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3. Environment and Geography 

 

Rivers and Lakes
Iceland does have a great many rivers. On the one hand, there are glacial rivers (they have their origin in the glaciers) that are characterized by turbid waters. On the other hand, there are fresh water rivers with clean water. Because of the high level of precipitation in Iceland, the rivers tend to be quite heavy. Icelandic rivers are a popular location for salmon fishing. 

A recipe for Salmon: 
Boiled Salmon in a Spice Sauce

    One very distinctive feature of the Icelandic landscape is the large number of waterfalls. The most famous of these is Dettifoss (44m), one of the most voluminous waterfall in Europe. Gullfoss (32m) and Skógafoss (60m) are other well-known Icelandic waterfalls.
    There are a large number of lakes in Iceland, most of them small. The largest is Þingvallavatn in the Árnessýsla district (84km2). It was formed as a result of a fault in the earth’s strata and lies in what may be described as a large graben. There are two islands on the lake, Sandey Island and Nesjaey Island, and many summerhouses are built on and around the lake’s shores.
    Mývatn, in the Suður-Þingeyjarsýsla district in the north of Iceland, is known throughout the world for its magnificent landscape and rich bird life: this includes one of the largest nesting areas for ducks in the world. All the Icelandic species of duck lay eggs in the area, among them the “húsönd” (the golden eye duck, lit. the house duck), which nests in no other part of Europe. The lake is surrounded by lava on all sides, and the shoreline is very jagged. A large amount of fishing is done on the lake, that has an abundant and diverse wildlife.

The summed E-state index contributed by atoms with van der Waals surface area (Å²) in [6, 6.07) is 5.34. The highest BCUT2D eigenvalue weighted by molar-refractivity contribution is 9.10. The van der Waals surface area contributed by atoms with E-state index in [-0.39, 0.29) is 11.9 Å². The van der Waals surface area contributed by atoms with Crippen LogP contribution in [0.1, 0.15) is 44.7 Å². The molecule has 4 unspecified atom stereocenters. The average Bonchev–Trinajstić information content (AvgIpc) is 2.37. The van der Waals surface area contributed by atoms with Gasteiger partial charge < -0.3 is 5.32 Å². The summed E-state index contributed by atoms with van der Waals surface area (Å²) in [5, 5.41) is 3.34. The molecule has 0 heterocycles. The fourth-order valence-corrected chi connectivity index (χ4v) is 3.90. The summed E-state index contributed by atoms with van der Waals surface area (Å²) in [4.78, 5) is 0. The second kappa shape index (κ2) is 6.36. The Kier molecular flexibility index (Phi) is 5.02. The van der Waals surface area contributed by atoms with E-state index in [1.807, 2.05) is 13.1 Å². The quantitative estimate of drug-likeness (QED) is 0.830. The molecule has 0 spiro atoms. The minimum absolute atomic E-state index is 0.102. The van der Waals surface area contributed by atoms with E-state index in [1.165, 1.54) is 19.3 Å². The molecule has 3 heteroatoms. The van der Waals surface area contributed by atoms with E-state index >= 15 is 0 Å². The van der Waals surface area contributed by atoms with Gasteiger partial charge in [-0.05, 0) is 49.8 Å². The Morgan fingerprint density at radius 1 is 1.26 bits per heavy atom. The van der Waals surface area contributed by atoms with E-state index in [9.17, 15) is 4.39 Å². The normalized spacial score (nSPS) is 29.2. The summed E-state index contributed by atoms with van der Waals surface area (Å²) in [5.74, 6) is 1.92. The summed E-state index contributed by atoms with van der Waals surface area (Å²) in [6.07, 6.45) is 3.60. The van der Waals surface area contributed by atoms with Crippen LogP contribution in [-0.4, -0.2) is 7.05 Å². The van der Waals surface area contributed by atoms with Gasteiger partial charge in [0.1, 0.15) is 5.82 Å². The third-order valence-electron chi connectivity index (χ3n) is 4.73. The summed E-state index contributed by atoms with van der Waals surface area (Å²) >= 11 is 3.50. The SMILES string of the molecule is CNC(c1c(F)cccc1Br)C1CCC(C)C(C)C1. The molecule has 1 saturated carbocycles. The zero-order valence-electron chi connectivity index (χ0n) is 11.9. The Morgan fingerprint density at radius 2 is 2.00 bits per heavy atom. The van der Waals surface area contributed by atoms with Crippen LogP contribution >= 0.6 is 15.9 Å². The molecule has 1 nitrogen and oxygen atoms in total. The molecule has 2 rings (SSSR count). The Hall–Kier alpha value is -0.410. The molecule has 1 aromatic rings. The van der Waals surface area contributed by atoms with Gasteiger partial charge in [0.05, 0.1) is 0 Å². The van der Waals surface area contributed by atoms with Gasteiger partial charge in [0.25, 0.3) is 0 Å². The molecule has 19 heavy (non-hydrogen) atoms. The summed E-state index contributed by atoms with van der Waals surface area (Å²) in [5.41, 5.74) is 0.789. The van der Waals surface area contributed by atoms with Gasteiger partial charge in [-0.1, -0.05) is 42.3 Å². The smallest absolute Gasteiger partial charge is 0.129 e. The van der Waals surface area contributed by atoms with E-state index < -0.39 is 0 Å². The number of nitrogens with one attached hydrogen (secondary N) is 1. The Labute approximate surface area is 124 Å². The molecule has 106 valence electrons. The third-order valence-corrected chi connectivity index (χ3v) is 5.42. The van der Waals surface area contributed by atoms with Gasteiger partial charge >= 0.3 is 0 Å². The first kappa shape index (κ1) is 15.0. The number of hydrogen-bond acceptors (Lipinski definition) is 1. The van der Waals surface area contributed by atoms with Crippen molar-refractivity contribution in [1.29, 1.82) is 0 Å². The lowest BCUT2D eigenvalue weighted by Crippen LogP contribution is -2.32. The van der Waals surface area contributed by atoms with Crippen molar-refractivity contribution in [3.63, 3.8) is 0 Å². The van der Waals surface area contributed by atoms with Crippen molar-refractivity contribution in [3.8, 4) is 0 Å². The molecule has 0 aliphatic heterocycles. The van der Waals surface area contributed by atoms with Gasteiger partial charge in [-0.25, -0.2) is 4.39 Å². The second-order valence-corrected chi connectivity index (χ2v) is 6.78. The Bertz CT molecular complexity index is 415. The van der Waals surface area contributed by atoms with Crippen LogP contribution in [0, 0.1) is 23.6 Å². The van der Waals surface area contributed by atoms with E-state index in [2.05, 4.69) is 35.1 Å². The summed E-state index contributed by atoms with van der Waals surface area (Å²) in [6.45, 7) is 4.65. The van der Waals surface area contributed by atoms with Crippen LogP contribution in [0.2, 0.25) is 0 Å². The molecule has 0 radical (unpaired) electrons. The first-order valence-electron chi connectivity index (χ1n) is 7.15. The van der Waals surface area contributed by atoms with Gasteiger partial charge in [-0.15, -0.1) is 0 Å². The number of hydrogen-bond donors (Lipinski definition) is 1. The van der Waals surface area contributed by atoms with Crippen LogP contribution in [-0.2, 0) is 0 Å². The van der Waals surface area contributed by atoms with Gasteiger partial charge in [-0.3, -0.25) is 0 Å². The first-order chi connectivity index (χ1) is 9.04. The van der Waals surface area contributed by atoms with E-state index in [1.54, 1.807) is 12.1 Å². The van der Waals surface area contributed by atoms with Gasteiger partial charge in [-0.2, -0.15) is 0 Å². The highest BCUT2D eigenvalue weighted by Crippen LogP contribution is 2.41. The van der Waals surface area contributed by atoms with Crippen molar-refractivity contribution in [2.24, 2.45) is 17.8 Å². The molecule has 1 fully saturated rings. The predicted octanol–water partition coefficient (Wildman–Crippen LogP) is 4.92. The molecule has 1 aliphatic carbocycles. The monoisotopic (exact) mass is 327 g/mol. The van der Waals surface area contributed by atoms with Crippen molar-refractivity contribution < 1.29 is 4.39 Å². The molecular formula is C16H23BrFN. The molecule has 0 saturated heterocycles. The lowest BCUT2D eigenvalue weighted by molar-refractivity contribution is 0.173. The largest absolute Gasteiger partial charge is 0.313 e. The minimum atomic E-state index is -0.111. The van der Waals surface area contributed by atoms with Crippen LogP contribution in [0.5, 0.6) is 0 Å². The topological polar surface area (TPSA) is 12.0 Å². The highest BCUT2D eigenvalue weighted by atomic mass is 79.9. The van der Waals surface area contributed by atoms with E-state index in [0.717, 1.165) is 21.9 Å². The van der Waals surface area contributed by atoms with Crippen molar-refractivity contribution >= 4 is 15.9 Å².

“Bra bra” is the Icelandic equivalent of “quack quack” or the duck-like sound children (and some adults) might make. Once, a grandmother in Reykjavík was baby-sitting her little granddaughter, who was from Mývatn. “Tomorrow we’re going to look at bra bra,” said the grandmother to the child, who became excited about seeing the “bra bra”. So the day came, and the grandmother went down to the Pond in Reykjavík with the little one from Mývatn. “See the bra bra!” said grandmother, and pointed to a bird which paddled about the pond. “Bra bra?” said the child, surprised. “As far as I can tell, it’s the Green Head Duck.”